One year ago this month, the Truth and Reconciliation Commission released its final report. Its pages described the anguish caused by residential schools and the gaps remaining between Indigenous and non-Indigenous people in terms of education and prosperity. Prime Minister Trudeau praised the report, saying “This is a time of real and positive change. We know what is needed is a total renewal of the relationship between Canada and Indigenous people.”
Initial steps have been taken since then, but the question remains: how do we create this renewal? What does a restored relationship look like?
This year the Indigenous Leadership Initiative presented one of the most powerful illustrations of renewal we’ve seen: the National Indigenous Guardians Network—a plan for empowering Indigenous people to manage the land, inspire youth and strengthen communities.
It will foster healthy forests and coastal waters. Young people gaining hope and job opportunities. First Nations and Canada meeting as respected partners. These are elements of a relationship that all people in this country can be proud of.
That’s why more than 50 Members of Parliament representing all parties recently wrote to Finance Minister Bill Morneau urging the government to fund the National Indigenous Guardians Network in the next federal budget. It was an unusual show of all-party support in the midst of budget season, but we all agree the investment will yield sweeping benefits.
The idea for the Network emerged from on-the-ground success. In nearly 30 communities across the country—from Haida Gwaii to the Innu Nation—Indigenous Guardians already serve as stewards on the land, patrolling protected areas, studying the health of wildlife and monitoring development projects. They help communities decide how to manage their territories according to western science and traditional values. And they encourage conversations between First Nations, industry and government.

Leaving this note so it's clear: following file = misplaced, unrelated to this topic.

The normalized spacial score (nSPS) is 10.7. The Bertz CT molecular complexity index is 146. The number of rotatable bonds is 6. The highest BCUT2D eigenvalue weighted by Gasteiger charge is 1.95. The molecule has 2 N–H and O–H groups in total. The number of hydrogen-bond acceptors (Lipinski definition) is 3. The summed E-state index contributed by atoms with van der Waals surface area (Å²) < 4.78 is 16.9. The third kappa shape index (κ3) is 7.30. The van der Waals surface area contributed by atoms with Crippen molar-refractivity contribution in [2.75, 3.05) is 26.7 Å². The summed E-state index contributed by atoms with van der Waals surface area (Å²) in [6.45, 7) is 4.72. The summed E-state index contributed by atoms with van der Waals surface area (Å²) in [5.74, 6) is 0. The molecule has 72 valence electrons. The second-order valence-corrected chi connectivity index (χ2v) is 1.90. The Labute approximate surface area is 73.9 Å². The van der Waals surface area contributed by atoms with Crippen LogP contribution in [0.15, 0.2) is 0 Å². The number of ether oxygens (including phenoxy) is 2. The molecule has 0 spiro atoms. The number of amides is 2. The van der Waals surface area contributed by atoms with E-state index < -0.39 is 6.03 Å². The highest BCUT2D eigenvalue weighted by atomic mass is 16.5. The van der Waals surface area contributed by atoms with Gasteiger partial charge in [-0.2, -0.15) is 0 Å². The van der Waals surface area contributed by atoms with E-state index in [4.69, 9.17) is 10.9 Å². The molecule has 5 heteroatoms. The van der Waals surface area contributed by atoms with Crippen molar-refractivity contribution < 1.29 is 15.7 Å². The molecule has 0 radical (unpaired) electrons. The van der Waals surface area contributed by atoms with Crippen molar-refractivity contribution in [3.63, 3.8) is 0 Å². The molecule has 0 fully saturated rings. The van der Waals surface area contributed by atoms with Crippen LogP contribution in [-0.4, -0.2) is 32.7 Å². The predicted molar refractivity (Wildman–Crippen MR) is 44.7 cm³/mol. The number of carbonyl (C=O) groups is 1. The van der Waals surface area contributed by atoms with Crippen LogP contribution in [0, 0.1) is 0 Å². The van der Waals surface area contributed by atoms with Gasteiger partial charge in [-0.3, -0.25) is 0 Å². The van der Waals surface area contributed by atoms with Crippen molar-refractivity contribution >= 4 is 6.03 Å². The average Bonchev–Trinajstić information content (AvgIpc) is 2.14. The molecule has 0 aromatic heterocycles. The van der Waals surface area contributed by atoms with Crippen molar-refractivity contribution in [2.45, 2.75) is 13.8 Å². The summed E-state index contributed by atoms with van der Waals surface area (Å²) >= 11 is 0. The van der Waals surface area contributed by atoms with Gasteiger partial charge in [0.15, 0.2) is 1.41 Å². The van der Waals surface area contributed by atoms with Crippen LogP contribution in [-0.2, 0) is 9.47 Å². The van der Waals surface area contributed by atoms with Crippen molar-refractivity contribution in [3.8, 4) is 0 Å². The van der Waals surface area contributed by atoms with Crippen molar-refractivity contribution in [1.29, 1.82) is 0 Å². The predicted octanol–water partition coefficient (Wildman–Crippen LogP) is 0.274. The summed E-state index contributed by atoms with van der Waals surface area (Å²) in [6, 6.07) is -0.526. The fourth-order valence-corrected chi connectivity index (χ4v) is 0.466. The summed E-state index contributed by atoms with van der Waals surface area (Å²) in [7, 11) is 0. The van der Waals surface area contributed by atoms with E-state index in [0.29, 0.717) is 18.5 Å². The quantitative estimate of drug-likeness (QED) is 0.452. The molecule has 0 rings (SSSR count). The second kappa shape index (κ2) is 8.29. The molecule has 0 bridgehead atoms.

The act of caring for the land strengthens communities in a variety of ways. A recent analysis from the Northwest Territories showed that for every one dollar invested, the Indigenous Guardian programs deliver $2.50 in social, economic and environmental benefits. Those benefits range from improving water quality monitoring to offering Indigenous youth a sense of purpose tied to their culture and elders’ knowledge. With sustained funding, the return could increase to $3.70 for each dollar invested.
We can generate the same results across Canada—including on Algonquin traditional lands in my riding of Pontiac—and achieve something far greater in the process.
Federal funding for the National Indigenous Guardians Network would bring these benefits to more than 200 communities. This national approach has proven successful in Australia, which has invested over $580 million since 2007, creating a network of 109 Indigenous Ranger groups. The Ranger teams draw on both western science and Indigenous ecological knowledge to manage more than 1.7 million square kilometers of land and sea.
The benefits of the Rangers’ work reach beyond the environment. Researchers have found that when Ranger programs launch in communities, employment rises, tax revenues increase, public health improves and domestic violence and other crimes drop. They also instill a greater sense of confidence and well-being among Indigenous people. Recent studies for the Australian Prime Minister and Cabinet Office demonstrate that every dollar invested in Rangers returns an estimated $3 in social, economic and cultural value.
We can generate the same results across Canada—and achieve something far greater in the process. Empowering Indigenous communities to manage their own lands brings us closer to the “nation-to-nation” relationship Prime Minister Trudeau has called for.
Now is the time to act. Investing in the National Indigenous Guardians Network offers the kind of bold commitment we need. It will transform the way Canada and First Nations interact, forging a relationship that makes the entire country stronger.
– Will Amos is the Liberal MP for The Pontiac, Quebec